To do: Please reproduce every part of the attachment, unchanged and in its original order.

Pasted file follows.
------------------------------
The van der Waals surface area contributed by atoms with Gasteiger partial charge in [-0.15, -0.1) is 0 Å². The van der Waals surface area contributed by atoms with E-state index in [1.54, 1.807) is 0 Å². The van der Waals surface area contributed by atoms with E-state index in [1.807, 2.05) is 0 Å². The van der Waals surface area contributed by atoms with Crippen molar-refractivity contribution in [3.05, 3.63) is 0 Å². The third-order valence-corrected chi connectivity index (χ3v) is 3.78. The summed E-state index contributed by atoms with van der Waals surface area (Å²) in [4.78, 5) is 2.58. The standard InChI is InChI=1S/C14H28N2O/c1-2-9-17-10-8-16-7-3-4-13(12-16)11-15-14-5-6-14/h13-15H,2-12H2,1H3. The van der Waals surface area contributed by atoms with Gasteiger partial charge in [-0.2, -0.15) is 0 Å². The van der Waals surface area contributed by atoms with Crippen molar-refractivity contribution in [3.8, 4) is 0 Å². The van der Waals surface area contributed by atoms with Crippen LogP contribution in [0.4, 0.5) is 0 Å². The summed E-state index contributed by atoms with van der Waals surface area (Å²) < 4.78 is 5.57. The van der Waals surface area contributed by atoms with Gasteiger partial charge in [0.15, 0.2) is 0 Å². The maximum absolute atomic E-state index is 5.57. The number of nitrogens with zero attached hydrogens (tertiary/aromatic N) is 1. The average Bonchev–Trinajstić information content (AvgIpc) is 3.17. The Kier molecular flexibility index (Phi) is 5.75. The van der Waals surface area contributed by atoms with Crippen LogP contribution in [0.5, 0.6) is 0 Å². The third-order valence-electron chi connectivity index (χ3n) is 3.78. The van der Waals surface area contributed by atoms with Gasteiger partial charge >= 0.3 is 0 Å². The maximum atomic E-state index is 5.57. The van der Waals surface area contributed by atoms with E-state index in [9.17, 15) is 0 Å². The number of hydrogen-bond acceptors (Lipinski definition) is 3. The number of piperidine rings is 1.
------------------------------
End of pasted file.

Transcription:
The van der Waals surface area contributed by atoms with Gasteiger partial charge in [-0.15, -0.1) is 0 Å². The van der Waals surface area contributed by atoms with E-state index in [1.54, 1.807) is 0 Å². The van der Waals surface area contributed by atoms with E-state index in [1.807, 2.05) is 0 Å². The van der Waals surface area contributed by atoms with Crippen molar-refractivity contribution in [3.05, 3.63) is 0 Å². The third-order valence-corrected chi connectivity index (χ3v) is 3.78. The summed E-state index contributed by atoms with van der Waals surface area (Å²) in [4.78, 5) is 2.58. The standard InChI is InChI=1S/C14H28N2O/c1-2-9-17-10-8-16-7-3-4-13(12-16)11-15-14-5-6-14/h13-15H,2-12H2,1H3. The van der Waals surface area contributed by atoms with Gasteiger partial charge in [-0.2, -0.15) is 0 Å². The van der Waals surface area contributed by atoms with Crippen molar-refractivity contribution in [3.8, 4) is 0 Å². The van der Waals surface area contributed by atoms with Crippen LogP contribution in [0.4, 0.5) is 0 Å². The summed E-state index contributed by atoms with van der Waals surface area (Å²) < 4.78 is 5.57. The van der Waals surface area contributed by atoms with Gasteiger partial charge in [0.15, 0.2) is 0 Å². The maximum absolute atomic E-state index is 5.57. The number of nitrogens with zero attached hydrogens (tertiary/aromatic N) is 1. The average Bonchev–Trinajstić information content (AvgIpc) is 3.17. The Kier molecular flexibility index (Phi) is 5.75. The van der Waals surface area contributed by atoms with Crippen LogP contribution in [0.5, 0.6) is 0 Å². The third-order valence-electron chi connectivity index (χ3n) is 3.78. The van der Waals surface area contributed by atoms with Gasteiger partial charge >= 0.3 is 0 Å². The maximum atomic E-state index is 5.57. The van der Waals surface area contributed by atoms with E-state index in [9.17, 15) is 0 Å². The number of hydrogen-bond acceptors (Lipinski definition) is 3. The number of piperidine rings is 1.